‘I’m from the government, and I’m here to help.” Ronald Reagan famously described these as “the nine most terrifying words in the English language.” It may be time to propose a two-word corollary.
In the end, underneath the geek-speak of encryption, electronic intercepts, forward-looking infrared thermal imaging, satellite surveillance, and sundry collection technologies, that is what the government is really saying when it comes to national security: “Trust us. The intelligence collection we do is important — is essential – to keeping you alive. Oh . . . and don’t ask a lot of questions. You know, can’t discuss that — methods and sources, etc.”
I don’t think that’s going to cut it this time.
Before 2017 is out, we are going to have a brawl over FISA — the Foreign Intelligence Surveillance Act. Specifically, over FISA section 702, on which much of the sprawling American intelligence enterprise is now based. It will lapse if not reauthorized by Congress.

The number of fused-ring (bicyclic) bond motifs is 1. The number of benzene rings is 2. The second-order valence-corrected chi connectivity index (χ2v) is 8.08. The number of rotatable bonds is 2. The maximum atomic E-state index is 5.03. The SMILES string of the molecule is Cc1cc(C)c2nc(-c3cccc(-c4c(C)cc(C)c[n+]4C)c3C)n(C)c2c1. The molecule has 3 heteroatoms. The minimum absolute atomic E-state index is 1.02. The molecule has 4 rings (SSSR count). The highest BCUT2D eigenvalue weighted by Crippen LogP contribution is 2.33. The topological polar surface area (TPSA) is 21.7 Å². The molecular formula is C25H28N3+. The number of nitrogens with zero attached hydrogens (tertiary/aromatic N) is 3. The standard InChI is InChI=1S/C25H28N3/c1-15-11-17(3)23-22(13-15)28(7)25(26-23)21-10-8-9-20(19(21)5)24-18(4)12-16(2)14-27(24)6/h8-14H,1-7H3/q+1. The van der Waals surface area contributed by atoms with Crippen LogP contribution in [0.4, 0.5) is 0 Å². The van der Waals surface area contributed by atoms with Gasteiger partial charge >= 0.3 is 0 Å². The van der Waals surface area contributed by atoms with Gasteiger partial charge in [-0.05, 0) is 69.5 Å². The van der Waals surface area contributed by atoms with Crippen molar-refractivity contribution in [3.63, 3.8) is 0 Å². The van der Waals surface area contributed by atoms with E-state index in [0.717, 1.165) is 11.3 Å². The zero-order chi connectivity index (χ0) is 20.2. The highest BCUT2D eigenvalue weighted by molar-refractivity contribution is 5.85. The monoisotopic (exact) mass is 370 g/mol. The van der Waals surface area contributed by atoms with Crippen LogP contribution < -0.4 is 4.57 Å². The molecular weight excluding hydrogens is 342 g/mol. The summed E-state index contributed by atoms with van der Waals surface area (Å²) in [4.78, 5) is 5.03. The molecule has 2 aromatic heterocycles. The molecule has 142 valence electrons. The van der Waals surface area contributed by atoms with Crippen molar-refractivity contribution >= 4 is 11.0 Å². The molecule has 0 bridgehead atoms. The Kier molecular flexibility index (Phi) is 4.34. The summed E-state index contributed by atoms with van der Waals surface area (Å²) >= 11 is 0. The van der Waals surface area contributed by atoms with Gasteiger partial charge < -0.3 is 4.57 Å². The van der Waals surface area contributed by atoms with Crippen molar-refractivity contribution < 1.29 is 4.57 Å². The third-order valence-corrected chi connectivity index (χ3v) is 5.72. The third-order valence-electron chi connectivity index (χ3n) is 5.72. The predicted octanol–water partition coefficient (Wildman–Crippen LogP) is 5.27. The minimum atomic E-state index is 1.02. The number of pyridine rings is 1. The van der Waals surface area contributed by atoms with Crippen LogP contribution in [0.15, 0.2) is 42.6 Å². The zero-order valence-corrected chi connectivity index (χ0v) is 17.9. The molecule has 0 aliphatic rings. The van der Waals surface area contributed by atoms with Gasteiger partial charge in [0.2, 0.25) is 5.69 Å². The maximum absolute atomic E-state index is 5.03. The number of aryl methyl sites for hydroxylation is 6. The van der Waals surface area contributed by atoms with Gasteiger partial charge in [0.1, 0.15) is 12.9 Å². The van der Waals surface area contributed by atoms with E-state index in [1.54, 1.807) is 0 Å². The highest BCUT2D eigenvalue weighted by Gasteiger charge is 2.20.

We ought to be headed into that brawl with a sense of how dangerous the world has become: Competitive great-power geopolitics has reemerged, yet international jihadism remains as threatening as ever.
Instead, foremost in our minds will be how readily the government’s awesome intelligence capabilities can be abused. That is the real significance of the controversy over Obama-administration spying on the Trump campaign and transition.
The scandal that CNN is hell-bent on ignoring brings into sharp relief the very abuses the media, echoing civil-liberties activists, have warned against for years: pretextual uses of intelligence-collection powers to spy on political opponents and dissenters. As a national-security conservative with no illusions about government, I’ve acknowledged these concerns. I’ve countered, though, that the powers are, yes, essential to national security. The abuse of power is thus a reason to get rid of the abuser, not the power.